Verses 19 and 20 return to divine purpose, and, like so much divine purpose, it mostly makes God seem like an asshole. Apparently it was divine purpose that no other tribes would even try to make peace with the Israelites (except for Gibeon), so that they could slaughter them with a clear conscience. It’s things like this that make religion very difficult. The premise that the Israelites slaughtered all the inhabitants of a land because they were xenophobic late-Bronze-Age pricks? Sure, that I can get behind. The premise that the Israelites slaughtered all the inhabitants of a land because it was God’s will that those people behave in such a way as to get slaughtered? This basically does not accord with any possible moral lens through which God is actually “good” (OTOH, if we read God as a patron of the Israelites in a polytheistic universe, deploying his people to liquidate the followers of other gods makes perfect sense, but there you’re ceding the entire monotheistic conceit of the Deuteronomic works).

And then, as the final verse of Chapter 11 says, “the land had rest from war”. Indeed it did. Chapter 12 is simply an enumeration of all the territories the Israelites conquered since the book of Numbers. This list describes mostly things already mentioned. There were the two Transjordanian kings, whose territory was assigned to Reuben, Gad, and half of Manasseh. Then there’s a mostly chronological list of Joshua’s conquests. Linking the kings in this list to previous mentions, there’s not much to be said: there’s Jerusalem, Ai, the five kings of the southern confederation, the kings of the other southern towns of Gezer, Debir, Libnah, and Makkedah, the four named kings of the north,and their allied king in Dor. The main notable aspect of this list is that it’s full of kings of cities not mentioned by nake in the previous chapters. Now, admittedly, in describing the northern confederation, the text gets a bit fuzzy, suggesting kings more by their ethnic groups than by their cities. So the cities we know are in the north but haven’t previously seen mentioned by name (Achshaph, Taanach, Megiddo, Kedesh, Yokneam, Carmel, and Tirzah are all pretty definitively located ancient settlements in the north of Israel) are probably describing the unenumerated members of the northern confederacy.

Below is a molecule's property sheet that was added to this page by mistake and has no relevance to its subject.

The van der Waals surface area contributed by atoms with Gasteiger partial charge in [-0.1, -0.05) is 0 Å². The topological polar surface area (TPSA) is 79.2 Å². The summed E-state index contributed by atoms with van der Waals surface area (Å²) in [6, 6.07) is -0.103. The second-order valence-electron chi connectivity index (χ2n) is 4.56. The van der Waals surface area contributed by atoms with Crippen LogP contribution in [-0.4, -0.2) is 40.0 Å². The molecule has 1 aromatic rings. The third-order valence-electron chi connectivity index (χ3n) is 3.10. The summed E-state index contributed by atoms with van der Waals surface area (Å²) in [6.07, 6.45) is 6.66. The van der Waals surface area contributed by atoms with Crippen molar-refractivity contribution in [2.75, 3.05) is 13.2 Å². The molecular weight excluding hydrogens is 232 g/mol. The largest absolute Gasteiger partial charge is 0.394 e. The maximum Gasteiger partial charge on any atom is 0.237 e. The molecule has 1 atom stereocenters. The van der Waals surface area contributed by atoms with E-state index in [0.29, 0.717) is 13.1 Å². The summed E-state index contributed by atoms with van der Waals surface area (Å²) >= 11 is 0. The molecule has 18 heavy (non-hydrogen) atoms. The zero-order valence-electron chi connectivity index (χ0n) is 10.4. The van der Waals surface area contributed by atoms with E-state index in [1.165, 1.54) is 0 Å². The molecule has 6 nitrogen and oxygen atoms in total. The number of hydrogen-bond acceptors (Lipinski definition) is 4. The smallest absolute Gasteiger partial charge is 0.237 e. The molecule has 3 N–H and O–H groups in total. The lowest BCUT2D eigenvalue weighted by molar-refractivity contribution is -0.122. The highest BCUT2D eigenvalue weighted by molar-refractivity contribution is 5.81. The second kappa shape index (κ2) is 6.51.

But this leaves a few of the cities unaccounted for, such as Geder. Its location in the chronology suggests it’s part of the southern campaign, but we have no clue where this place is, and the retelling of the southern campaign was pretty detailed in describing just which cities got sacked. Arad and Adullam, which appear nearby in the list, strongly suggest that the first half of the list is the southern campaign, but for a book which lovingly describes the pillaging and slaughter on a town-by-town basis, it’s unusual that many of the kingdoms listed in Chapter 12 don’t actually merit mention of their destruction elsewhere.

Anyways, moving forwards form here, now that the whole land’s been conquered, it’s time to divvy it on up!


About Jake
I'm a mathematics professor at the University of Louisville, and a geek.